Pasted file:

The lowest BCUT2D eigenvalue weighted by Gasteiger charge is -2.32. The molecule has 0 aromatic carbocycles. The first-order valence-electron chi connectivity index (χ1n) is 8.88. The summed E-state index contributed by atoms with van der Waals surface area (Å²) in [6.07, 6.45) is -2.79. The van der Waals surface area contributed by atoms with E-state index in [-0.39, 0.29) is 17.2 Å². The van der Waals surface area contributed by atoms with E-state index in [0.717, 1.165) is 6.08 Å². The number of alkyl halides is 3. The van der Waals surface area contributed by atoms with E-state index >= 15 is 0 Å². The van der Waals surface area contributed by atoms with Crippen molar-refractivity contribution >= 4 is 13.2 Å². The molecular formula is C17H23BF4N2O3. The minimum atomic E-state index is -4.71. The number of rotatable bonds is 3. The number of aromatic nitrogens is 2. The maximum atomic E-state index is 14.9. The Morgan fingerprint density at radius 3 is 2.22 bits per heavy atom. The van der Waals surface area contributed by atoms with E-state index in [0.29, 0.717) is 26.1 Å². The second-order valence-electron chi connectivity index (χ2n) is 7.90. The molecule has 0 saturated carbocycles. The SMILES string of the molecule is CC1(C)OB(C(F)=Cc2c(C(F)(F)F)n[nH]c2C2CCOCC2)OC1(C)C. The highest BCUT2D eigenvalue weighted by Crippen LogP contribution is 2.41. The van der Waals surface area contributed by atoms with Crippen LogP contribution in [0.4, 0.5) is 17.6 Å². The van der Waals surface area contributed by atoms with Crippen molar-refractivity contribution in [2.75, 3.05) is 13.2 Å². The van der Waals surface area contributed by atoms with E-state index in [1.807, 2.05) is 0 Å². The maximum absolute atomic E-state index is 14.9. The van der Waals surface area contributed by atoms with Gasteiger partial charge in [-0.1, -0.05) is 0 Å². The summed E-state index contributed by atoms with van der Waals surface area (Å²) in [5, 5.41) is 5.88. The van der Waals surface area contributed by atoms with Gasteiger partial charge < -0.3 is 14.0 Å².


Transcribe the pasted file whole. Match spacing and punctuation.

The lowest BCUT2D eigenvalue weighted by Gasteiger charge is -2.32. The molecule has 0 aromatic carbocycles. The first-order valence-electron chi connectivity index (χ1n) is 8.88. The summed E-state index contributed by atoms with van der Waals surface area (Å²) in [6.07, 6.45) is -2.79. The van der Waals surface area contributed by atoms with E-state index in [-0.39, 0.29) is 17.2 Å². The van der Waals surface area contributed by atoms with E-state index in [0.717, 1.165) is 6.08 Å². The number of alkyl halides is 3. The van der Waals surface area contributed by atoms with E-state index >= 15 is 0 Å². The van der Waals surface area contributed by atoms with Crippen molar-refractivity contribution >= 4 is 13.2 Å². The molecular formula is C17H23BF4N2O3. The minimum atomic E-state index is -4.71. The number of rotatable bonds is 3. The number of aromatic nitrogens is 2. The maximum atomic E-state index is 14.9. The Morgan fingerprint density at radius 3 is 2.22 bits per heavy atom. The van der Waals surface area contributed by atoms with E-state index in [0.29, 0.717) is 26.1 Å². The second-order valence-electron chi connectivity index (χ2n) is 7.90. The molecule has 0 saturated carbocycles. The SMILES string of the molecule is CC1(C)OB(C(F)=Cc2c(C(F)(F)F)n[nH]c2C2CCOCC2)OC1(C)C. The highest BCUT2D eigenvalue weighted by Crippen LogP contribution is 2.41. The van der Waals surface area contributed by atoms with Crippen LogP contribution in [0.4, 0.5) is 17.6 Å². The van der Waals surface area contributed by atoms with Crippen molar-refractivity contribution in [2.75, 3.05) is 13.2 Å². The van der Waals surface area contributed by atoms with E-state index in [1.807, 2.05) is 0 Å². The maximum absolute atomic E-state index is 14.9. The van der Waals surface area contributed by atoms with Gasteiger partial charge in [-0.1, -0.05) is 0 Å². The summed E-state index contributed by atoms with van der Waals surface area (Å²) in [5, 5.41) is 5.88. The van der Waals surface area contributed by atoms with Gasteiger partial charge < -0.3 is 14.0 Å².